I have discussed competition from other GNU/Linux distribution, but there is a lot more to this story. There is another great barrier that is related to perception and procurement practices. There is quite a famous story from Russia about legal handling of software, where the distribution of Fedora is seen as illegal if you dont pay for it. Another obstacle is related to perception, which older generations, being more resistant to change, find harder to reconsider.
Thats where education and a legal reform come into play and Red Hat has been doing some work on this recently, especially in eastern Asia which is receptive to change and not just because existing copies of proprietary software there are sometimes not licensed.
It was several months ago that Adobe declared a sea of change, to paraphrase an old but famous quote from Bill Gates. Adobe foresees the migration of all software to the Web over the next decade. Since then, not only has some of Adobes software made contact with the Web (server side) but other companies did so as well, with great success in fact. Google and Salesforce are large-scale examples of this growing trend (which even attracted long-term opponents like Microsoft, which now touts Live-branded services). Many such companies have their infrastructure powered by GNU/Linux and Free software at the bottom layer of the stack. Content can be delivered not only to full-blown desktops, but also to mobile devices, which are predicted to have an increased role as their functionality and usability is further improved.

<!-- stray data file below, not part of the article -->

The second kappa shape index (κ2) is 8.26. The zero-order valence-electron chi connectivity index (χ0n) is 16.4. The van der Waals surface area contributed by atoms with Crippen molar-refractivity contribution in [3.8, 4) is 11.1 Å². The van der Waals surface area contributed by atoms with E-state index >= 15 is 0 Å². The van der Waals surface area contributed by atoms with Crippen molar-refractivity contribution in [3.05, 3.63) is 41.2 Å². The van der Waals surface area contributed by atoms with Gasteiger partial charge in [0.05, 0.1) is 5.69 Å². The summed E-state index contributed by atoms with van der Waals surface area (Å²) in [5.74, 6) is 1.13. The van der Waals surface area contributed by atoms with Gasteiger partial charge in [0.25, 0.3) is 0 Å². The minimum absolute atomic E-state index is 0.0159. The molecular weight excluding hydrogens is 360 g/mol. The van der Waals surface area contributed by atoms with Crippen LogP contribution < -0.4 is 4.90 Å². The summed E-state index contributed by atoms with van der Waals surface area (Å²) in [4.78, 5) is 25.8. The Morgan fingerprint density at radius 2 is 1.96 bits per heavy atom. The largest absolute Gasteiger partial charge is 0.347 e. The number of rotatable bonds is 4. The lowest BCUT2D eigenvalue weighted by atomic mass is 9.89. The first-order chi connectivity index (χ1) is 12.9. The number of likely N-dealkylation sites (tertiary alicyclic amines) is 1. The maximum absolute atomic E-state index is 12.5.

Industry observers could argue about the declining role of the desktop not just as a convenient excuse but also as an assertion which is backed by evidence, including a recent study that shows desktops getting replaced by mobile devices, at least in Japan. Hence any desktop vendor would be wise to concentrate on fields where they excel and where they are profitable.
If we were to consider companies where the impact of lost focus truly shows, Microsoft would be one. Two of its divisions account for almost all of the companys profits, whereas some of the newer divisions lose significant amounts. Some even see the company as paralyzed by scale a claim made by a departing key employee, Niall Kennedy. Its wise to defend ones bread and butter, or as some would put it the cash cows. Red hat could learn from Microsofts strategic mistakes and failures, which long-going success in a few profitable divisions tends to eclipse.
At this stage, neither Ubuntu nor Red Hat can penetrate the sector of mobile devices because the space is already very crowded with lesser-known specialists and integrators, from device manufacturers to large companies or consortia that make use of existing components. Many of them use Linux, but not the same Linux that is found on the desktop, although this might be bound to change over time. Only last week, Andrew Morton, the maintainer of an important Linux branch, called for an embedded/device branch to be considered.